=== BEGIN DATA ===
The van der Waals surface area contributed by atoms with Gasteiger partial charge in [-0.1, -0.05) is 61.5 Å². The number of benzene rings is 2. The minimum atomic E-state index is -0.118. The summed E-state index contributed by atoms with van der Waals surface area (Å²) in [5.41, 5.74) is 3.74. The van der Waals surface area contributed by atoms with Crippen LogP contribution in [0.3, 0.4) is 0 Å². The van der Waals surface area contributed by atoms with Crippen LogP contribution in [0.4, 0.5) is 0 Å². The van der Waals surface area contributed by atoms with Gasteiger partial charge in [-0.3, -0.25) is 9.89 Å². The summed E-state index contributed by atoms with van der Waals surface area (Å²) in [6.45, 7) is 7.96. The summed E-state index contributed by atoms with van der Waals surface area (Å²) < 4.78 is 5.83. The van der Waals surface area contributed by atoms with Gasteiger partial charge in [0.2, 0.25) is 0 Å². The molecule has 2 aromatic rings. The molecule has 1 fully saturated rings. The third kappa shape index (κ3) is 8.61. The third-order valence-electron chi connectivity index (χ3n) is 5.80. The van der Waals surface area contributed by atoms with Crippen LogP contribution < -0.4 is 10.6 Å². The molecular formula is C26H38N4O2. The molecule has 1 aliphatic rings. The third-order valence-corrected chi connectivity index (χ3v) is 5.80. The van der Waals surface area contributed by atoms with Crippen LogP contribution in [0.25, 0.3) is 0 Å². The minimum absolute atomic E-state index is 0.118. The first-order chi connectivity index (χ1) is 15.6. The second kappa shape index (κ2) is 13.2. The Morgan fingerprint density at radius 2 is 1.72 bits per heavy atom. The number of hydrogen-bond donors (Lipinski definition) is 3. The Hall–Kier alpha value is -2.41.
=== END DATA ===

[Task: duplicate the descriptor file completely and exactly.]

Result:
The van der Waals surface area contributed by atoms with Gasteiger partial charge in [-0.1, -0.05) is 61.5 Å². The number of benzene rings is 2. The minimum atomic E-state index is -0.118. The summed E-state index contributed by atoms with van der Waals surface area (Å²) in [5.41, 5.74) is 3.74. The van der Waals surface area contributed by atoms with Crippen LogP contribution in [0.3, 0.4) is 0 Å². The van der Waals surface area contributed by atoms with Crippen LogP contribution in [0.4, 0.5) is 0 Å². The van der Waals surface area contributed by atoms with Gasteiger partial charge in [-0.3, -0.25) is 9.89 Å². The summed E-state index contributed by atoms with van der Waals surface area (Å²) in [6.45, 7) is 7.96. The summed E-state index contributed by atoms with van der Waals surface area (Å²) < 4.78 is 5.83. The van der Waals surface area contributed by atoms with Gasteiger partial charge in [0.2, 0.25) is 0 Å². The molecule has 2 aromatic rings. The molecule has 1 fully saturated rings. The third kappa shape index (κ3) is 8.61. The third-order valence-electron chi connectivity index (χ3n) is 5.80. The van der Waals surface area contributed by atoms with Crippen LogP contribution < -0.4 is 10.6 Å². The molecular formula is C26H38N4O2. The molecule has 1 aliphatic rings. The third-order valence-corrected chi connectivity index (χ3v) is 5.80. The van der Waals surface area contributed by atoms with Crippen LogP contribution in [0.25, 0.3) is 0 Å². The minimum absolute atomic E-state index is 0.118. The first-order chi connectivity index (χ1) is 15.6. The second kappa shape index (κ2) is 13.2. The Morgan fingerprint density at radius 2 is 1.72 bits per heavy atom. The number of hydrogen-bond donors (Lipinski definition) is 3. The Hall–Kier alpha value is -2.41.